I can’t remember the last time I enjoyed a Julie Roberts performance, though I do remember the last time I enjoyed a Julia Roberts film (that would be ‘Wonder’ from last year) But I thin she is fantastic in Peter Hedges’ Ben Is Back,’ wherein you can see Roberts go deep and try to get in a character, instead of just trying to go by and wing the performance through her trademark guffaw. In here, she plays Holly, a mother who has to deal with her son coming home from rehab to spend Christmas at home, and Roberts is great at that opening scene wherein she sees her son and her face has to show a multitude of emotions – glee with his arrival, but at the same time there’s concern and fear with what might happen. Roberts owns the film from that moment, as we experience what she goes through for twenty four hours.
There has been a couple of movies this season about white boys in peril, and this one is the one that resonated best so far from me. The film switches gears mid-way through, and that made it more interesting for me. I was on the edge of my seat as it veered towards being an almost-thriller. And I have to say that I have seen Lucas Hedges give one memorable performance after another recently and he is at his best here, and I believed him the most in this film. He and Roberts played off each other well, and their performance add heart and soul to the film. At my screening, there were people hired by the studio giving about questionnaires about the film and I thought they were very aggressive, which makes me think they don’t really know how to market this. I hope this film finds an audience. It deserves one.
It’s always nice to see Broadway takes on Christmas albums, and I particularly welcome a Norman Lewis one, so I was happy to listen to ‘The Norman Lewis Christmas Album.’ At the very least, we will know it will be well-sung, with Lewis’ powerhouse vocals. And Lewis gives us a packed repertoire, with eighteen tracks. And some great tracks here: a swinging and funky ‘Rudolph The Red Nosed Reindeer,’ to ‘Mary Did You Know,’ to a soulful ‘Have Yourself A Merry Little Christmas.’ I mean, there’s plenty of soul here for everyone’s stockings. But I wish it had more Broadway inflections. He does include show tunes like ‘Where Is Love,’ from Oliver, and ‘Bring Him Home’ from Les Miserables. I don’t know why, though, but they sound like fillers and feel kind of out of place here. Still, good playlist shuffling would give a lot of satisfaction from this album, and his fans, me included, would be delighted to spin this.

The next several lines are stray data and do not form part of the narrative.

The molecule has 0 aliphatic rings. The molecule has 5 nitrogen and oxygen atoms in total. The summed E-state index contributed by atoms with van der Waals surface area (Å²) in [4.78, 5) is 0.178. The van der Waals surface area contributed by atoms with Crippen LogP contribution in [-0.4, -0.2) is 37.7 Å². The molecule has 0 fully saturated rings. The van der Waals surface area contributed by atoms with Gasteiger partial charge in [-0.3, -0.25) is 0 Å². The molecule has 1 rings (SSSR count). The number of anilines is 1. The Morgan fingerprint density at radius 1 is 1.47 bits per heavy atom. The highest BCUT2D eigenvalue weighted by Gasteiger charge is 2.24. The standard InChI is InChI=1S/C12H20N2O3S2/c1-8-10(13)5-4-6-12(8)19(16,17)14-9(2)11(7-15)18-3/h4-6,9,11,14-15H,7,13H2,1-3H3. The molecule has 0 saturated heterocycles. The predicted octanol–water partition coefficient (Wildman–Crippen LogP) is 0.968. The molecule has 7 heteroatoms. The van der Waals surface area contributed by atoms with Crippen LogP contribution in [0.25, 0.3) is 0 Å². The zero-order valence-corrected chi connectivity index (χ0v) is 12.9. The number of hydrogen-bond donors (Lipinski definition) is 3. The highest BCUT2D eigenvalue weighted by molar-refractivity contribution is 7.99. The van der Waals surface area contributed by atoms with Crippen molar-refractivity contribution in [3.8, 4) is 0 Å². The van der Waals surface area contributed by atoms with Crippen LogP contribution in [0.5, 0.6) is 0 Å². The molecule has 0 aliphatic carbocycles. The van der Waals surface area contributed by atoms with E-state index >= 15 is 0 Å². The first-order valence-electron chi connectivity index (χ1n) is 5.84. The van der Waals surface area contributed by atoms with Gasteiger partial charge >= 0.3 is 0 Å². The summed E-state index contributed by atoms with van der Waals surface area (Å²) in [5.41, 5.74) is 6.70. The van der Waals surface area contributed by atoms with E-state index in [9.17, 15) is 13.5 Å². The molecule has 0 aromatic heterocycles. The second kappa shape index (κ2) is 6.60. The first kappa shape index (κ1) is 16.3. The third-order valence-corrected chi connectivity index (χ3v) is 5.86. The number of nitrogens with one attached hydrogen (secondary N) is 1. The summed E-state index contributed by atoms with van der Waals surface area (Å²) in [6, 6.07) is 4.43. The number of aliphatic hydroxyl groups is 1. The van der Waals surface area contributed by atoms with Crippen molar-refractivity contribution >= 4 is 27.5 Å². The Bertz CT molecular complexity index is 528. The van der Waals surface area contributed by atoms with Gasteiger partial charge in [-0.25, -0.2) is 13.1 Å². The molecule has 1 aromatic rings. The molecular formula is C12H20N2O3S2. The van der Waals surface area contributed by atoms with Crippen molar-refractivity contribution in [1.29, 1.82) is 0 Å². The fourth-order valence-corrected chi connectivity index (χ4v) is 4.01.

Whatever you think of Yorgos Lanthimos’ films, they certainly are very interesting and they make you pay attention. His latest film, ‘The Favourite’ is certainly both. There is a dangerously deranged quality to the film that is hilarious and makes the actors rise to levels you didn’t think they were capable of. There is some great acting here, starting with Olivilia Coleman who plays a frail queen who mostly leaves her decision making to her trusted Sarah (Rachel Weisz) In comes Abigail (Emma Stone) and we see a lose of a balance in the power structure. And then some. And then mayhem ensues. At first, I thought it was kind of bad that there is no one to root for, until you realize that these people exist in a Lanthimos world that they are all crazed evil – you just go along for the ride and check morality at the door. There is delicious fun when Sarah spars with Robert Harley, played by Nicholas Hoult (he has never been better here) and there is delicious fun when Abigail tries to weasle her way in the Queen’s circle. There’s a lot going on but it it never feels crowded, and when you get to he cynical finale, you even root for everyone as you root for no one. The title is prophetic – ‘The Favourite’ will end up as one of my favorite films of the year.